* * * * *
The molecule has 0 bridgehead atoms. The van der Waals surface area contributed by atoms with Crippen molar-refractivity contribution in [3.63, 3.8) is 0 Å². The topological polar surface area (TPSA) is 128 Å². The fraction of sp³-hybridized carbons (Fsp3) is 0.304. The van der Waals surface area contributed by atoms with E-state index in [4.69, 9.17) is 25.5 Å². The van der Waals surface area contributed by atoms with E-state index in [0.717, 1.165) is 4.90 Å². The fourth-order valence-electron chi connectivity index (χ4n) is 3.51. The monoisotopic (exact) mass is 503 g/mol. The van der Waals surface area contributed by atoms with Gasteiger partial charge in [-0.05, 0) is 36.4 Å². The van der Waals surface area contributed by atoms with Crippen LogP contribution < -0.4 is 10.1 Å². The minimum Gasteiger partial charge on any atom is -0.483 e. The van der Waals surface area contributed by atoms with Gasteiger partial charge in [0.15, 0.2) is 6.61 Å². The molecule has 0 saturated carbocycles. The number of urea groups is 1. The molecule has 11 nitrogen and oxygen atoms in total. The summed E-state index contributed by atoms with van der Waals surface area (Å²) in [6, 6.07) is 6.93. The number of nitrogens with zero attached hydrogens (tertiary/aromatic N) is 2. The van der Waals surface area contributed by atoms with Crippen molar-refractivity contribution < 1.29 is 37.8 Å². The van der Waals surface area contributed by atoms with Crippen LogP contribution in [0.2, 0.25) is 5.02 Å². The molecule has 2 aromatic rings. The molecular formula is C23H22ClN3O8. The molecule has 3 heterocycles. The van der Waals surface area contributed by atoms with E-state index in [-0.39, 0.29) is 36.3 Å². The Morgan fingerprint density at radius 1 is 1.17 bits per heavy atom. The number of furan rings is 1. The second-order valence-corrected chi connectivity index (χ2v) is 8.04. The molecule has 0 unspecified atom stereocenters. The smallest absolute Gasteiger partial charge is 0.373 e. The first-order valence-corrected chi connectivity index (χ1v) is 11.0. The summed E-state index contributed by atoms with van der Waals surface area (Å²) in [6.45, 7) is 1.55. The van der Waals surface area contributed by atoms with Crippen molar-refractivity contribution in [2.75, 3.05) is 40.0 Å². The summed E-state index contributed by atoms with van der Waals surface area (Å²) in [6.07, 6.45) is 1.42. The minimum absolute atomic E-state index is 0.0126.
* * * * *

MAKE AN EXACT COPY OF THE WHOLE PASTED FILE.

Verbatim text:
The molecule has 0 bridgehead atoms. The van der Waals surface area contributed by atoms with Crippen molar-refractivity contribution in [3.63, 3.8) is 0 Å². The topological polar surface area (TPSA) is 128 Å². The fraction of sp³-hybridized carbons (Fsp3) is 0.304. The van der Waals surface area contributed by atoms with E-state index in [4.69, 9.17) is 25.5 Å². The van der Waals surface area contributed by atoms with E-state index in [0.717, 1.165) is 4.90 Å². The fourth-order valence-electron chi connectivity index (χ4n) is 3.51. The monoisotopic (exact) mass is 503 g/mol. The van der Waals surface area contributed by atoms with Gasteiger partial charge in [-0.05, 0) is 36.4 Å². The van der Waals surface area contributed by atoms with Crippen LogP contribution < -0.4 is 10.1 Å². The minimum Gasteiger partial charge on any atom is -0.483 e. The van der Waals surface area contributed by atoms with Gasteiger partial charge in [0.15, 0.2) is 6.61 Å². The molecule has 0 saturated carbocycles. The number of urea groups is 1. The molecule has 11 nitrogen and oxygen atoms in total. The summed E-state index contributed by atoms with van der Waals surface area (Å²) in [6, 6.07) is 6.93. The number of nitrogens with zero attached hydrogens (tertiary/aromatic N) is 2. The van der Waals surface area contributed by atoms with Crippen molar-refractivity contribution < 1.29 is 37.8 Å². The van der Waals surface area contributed by atoms with Crippen LogP contribution in [0.2, 0.25) is 5.02 Å². The molecule has 2 aromatic rings. The molecular formula is C23H22ClN3O8. The molecule has 3 heterocycles. The van der Waals surface area contributed by atoms with E-state index in [-0.39, 0.29) is 36.3 Å². The Morgan fingerprint density at radius 1 is 1.17 bits per heavy atom. The number of furan rings is 1. The second-order valence-corrected chi connectivity index (χ2v) is 8.04. The molecule has 0 unspecified atom stereocenters. The smallest absolute Gasteiger partial charge is 0.373 e. The first-order valence-corrected chi connectivity index (χ1v) is 11.0. The summed E-state index contributed by atoms with van der Waals surface area (Å²) in [6.45, 7) is 1.55. The van der Waals surface area contributed by atoms with Crippen molar-refractivity contribution in [2.75, 3.05) is 40.0 Å². The summed E-state index contributed by atoms with van der Waals surface area (Å²) in [6.07, 6.45) is 1.42. The minimum absolute atomic E-state index is 0.0126.